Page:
Klaus Laitenberger, born in South Germany, wound up in Ireland in 1999. He has been Head Gardener at the Organic Centre, Co Leitrim and restored the gardens of Lissadell House, Co Sligo. His crowning achievement is Vegetables for the Irish Garden, the first book written for Ireland’s unique growing environment.
Lucy Deegan and Mark Cribben
Glaswegian food scientist met fellow food scientist, Dubliner and now husband Mark Cribben, while working in Teagasc, in Fermoy. A radical swerve from the mainstream industrial food sector began when she started growing her own shiitake mushrooms, back in 2013. It was the genesis of one of the most revolutionary Irish food businesses ever, introducing superb Irish grown speciality and foraged mushrooms to Irish hospitality and the general public. Since, Ballyhoura Mushrooms has added a whole new dimension to Irish food, picking up countless national and international food awards.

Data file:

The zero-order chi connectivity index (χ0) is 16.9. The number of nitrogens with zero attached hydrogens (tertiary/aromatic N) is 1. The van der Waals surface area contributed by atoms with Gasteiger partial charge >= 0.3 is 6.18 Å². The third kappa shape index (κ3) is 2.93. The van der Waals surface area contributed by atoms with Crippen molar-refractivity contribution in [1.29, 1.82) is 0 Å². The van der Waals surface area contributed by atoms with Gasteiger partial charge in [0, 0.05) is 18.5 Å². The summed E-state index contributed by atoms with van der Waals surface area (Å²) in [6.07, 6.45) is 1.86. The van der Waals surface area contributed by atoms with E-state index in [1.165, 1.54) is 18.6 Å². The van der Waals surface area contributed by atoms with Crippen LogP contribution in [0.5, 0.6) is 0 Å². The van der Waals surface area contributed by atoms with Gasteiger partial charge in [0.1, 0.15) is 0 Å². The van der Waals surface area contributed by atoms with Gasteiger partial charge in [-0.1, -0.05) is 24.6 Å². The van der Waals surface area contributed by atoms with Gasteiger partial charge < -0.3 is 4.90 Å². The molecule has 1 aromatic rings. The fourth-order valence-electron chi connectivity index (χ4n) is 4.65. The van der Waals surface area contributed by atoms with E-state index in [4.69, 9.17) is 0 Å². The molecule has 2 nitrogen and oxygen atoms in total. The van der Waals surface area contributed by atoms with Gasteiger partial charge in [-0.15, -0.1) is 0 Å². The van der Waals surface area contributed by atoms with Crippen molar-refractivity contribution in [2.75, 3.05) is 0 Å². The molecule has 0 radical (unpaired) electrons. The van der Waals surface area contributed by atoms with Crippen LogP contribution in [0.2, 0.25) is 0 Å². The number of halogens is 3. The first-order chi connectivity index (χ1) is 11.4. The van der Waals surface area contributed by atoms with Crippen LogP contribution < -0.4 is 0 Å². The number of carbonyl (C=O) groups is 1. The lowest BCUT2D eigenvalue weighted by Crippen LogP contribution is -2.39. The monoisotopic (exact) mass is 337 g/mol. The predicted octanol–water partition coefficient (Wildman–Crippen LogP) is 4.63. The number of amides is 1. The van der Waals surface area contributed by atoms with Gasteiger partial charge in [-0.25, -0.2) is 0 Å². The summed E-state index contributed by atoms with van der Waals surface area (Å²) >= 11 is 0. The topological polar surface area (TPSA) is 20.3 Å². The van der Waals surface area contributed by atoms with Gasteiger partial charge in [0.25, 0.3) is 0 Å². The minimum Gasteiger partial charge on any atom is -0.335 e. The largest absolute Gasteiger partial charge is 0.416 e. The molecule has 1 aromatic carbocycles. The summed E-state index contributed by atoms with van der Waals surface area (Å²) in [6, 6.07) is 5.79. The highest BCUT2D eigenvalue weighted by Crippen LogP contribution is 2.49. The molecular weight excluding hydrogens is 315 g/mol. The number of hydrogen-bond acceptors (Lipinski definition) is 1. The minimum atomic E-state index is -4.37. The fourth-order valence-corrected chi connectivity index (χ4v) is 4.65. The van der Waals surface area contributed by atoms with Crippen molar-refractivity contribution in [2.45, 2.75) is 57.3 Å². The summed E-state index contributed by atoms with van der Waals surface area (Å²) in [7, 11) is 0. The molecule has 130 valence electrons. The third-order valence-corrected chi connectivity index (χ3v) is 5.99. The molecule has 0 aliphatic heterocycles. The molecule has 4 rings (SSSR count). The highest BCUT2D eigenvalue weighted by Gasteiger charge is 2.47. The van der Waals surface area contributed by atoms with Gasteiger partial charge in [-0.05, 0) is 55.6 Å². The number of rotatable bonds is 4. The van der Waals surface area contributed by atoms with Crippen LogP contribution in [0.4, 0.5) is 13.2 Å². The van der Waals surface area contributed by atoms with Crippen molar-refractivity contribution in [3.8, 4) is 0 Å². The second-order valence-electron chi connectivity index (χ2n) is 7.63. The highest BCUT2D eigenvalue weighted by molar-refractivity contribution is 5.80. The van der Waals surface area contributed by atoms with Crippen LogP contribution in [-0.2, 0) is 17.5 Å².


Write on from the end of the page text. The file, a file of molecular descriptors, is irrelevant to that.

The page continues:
Hitching in Ireland in the 80s, young Swedish marine biologist Birgitta Hedin met and eventually married Peter Curtin, of the family-owned Roadside Tavern, in Lisdoonvarna. In 1989 she opened now internationally renowned Burren Smokehouse and is a key player in the Burren Slow Food movement and a tireless promoter of sustainable food tourism in the Burren and Co Clare.
Canadian-born chocolatier Allison Roberts operates her micro-bean to bar Clonakilty Chocolate Factory with an environmental and ethical manifesto dictating all, using only 100% Fairtrade cocoa and coconut sugar, and biodegradable, low-carbon and sustainably manufactured packaging.
From an ever-growing band of farmers in Ireland choosing a regenerative alternative to the conventional mainstream farming model, US-born and raised Mimi and her Irish husband, Owen Crawford, run Crawford’s Farm as an excellent example of the alternative in action: a small, certified organic farm focused on diversity and holistic management, integrating environmental stewardship with high welfare animal husbandry to produce healthy soils, diverse pastures, wholesome grains and the highest quality produce.